Counting of votes begins in Northern Ireland as Labour suffers 'meltdown' in Scotland

The SNP continued to dominate in Scotland but failed to retain its overall majority

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SNP leader Nicola Sturgeon celebrates after retaining her seat at a Scottish Parliament election count. Image: Danny Lawson / PA Wire/Press Association Images

It is count day in Northern Ireland as they open the ballot boxes in the Stormont Assembly elections.

The vote in the six counties was part of multiple polls across the UK yesterday, although the results of the Northern Irish election are not expected to be known until Saturday.

Labour has had a bad night - particularly in Scotland where they have lost 12 seats in the Parliament.

It is going better for Labour in Wales, however, while UKIP has gained more than 20 English councillors.

Enda Brady, Sky News Correspondent, spoke to Newstalk Breakfast about the results across the UK.

On the subject of Northern Ireland, he says it will probably be two days before we get a full picture.

"I would imagine by the end of it all, we will be looking at a very similar position," he explained. "The Democratic Unionists will be the main power brokers. Sinn Féin will be in second place".

Labour has fallen into third place in Scotland after recording its worst vote share since 1910 - but the party retained key councils in England.

The party was overtaken by the Conservatives in Scotland, who are celebrating their best ever Holyrood result.

The SNP continued to dominate but failed to retain its overall majority - meaning the party will have to proceed as a minority government or form an alliance.

The final result was: SNP 63 seats, Conservatives 31, Labour 24, Greens six, the Lib Dems five.

Scottish Labour leader Kezia Dugdale admitted it was a "very disappointing night" but said she would not resign, while SNP leader Nicola Sturgeon described Labour's collapse in support, particularly in Glasgow, as "quite staggering".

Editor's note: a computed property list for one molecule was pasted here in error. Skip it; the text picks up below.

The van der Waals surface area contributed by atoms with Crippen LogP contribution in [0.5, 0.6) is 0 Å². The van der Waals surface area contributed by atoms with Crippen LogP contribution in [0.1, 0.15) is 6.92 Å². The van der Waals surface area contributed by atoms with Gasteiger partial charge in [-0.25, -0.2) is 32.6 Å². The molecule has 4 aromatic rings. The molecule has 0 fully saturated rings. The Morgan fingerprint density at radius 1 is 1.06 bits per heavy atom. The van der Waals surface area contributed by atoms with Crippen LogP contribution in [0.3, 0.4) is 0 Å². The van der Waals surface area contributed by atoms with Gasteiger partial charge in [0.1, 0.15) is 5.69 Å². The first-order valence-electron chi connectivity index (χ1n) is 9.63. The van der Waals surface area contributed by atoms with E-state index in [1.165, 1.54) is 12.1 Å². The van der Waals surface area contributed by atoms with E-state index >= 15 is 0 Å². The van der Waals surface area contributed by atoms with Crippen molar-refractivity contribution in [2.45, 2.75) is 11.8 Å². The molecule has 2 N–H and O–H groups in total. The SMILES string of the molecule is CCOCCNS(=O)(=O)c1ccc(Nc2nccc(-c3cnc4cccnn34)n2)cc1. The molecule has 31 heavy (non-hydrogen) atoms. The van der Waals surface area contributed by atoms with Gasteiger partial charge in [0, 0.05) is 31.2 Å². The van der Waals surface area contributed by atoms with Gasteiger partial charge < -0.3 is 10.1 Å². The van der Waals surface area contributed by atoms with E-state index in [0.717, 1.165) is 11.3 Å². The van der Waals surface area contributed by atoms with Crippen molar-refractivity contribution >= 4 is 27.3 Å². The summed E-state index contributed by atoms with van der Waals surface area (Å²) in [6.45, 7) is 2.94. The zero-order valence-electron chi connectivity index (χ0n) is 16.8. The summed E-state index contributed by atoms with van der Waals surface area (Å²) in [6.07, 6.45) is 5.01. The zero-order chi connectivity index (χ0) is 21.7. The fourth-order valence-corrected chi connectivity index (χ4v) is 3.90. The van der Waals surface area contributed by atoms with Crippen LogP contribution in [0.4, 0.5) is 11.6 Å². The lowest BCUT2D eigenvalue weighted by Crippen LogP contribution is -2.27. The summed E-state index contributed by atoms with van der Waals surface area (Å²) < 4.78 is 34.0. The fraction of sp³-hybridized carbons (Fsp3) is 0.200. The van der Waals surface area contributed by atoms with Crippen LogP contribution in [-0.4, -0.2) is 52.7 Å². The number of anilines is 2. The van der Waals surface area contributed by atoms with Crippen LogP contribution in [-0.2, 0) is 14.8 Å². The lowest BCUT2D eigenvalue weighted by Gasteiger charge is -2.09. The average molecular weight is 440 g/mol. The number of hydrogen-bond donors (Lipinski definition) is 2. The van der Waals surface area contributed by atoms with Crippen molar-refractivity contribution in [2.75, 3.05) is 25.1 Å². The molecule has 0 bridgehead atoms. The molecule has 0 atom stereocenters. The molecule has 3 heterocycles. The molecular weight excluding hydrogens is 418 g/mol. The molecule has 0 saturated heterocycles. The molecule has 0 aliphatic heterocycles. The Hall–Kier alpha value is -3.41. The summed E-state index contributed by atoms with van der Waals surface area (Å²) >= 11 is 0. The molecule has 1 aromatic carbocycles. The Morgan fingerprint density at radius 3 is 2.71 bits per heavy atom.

The former Scottish Labour leader Johann Lamont said: "As grim nights go, it's grim."

Mr Corbyn refused to answer questions as he left his north London home on Friday, though early results from England and Wales are more positive for his party.

Labour has so far held on to key councils and lost control of only one.

Latest results show Labour has lost 28 seats, the Conservatives have gained seven, the Liberal Democrats are up eight, while UKIP has seen the biggest gain with 23 seats.

While some within Labour will be relieved the losses are not as great as had been feared, there will be those who argue the party should be making gains.

Labour MP Neil Coyle said: "These results cannot be swept aside. No one can pretend this has been a good night for Labour. We have fallen back from where we need to be."

UKIP has taken its first seats in the Welsh Assembly - but Labour remain dominant.

With only a few seats left to declare, the party has taken 29 seats - just short of an overall majority.

Plaid Cymru has 11 seats so far, the Conservatives nine, UKIP six and the Liberal Democrats one.

Labour's main hope is to take back the office of London mayor after eight years of Conservative rule, although the result of this will not be known until Friday evening.

The party can also take comfort from two parliamentary by-election wins.

 

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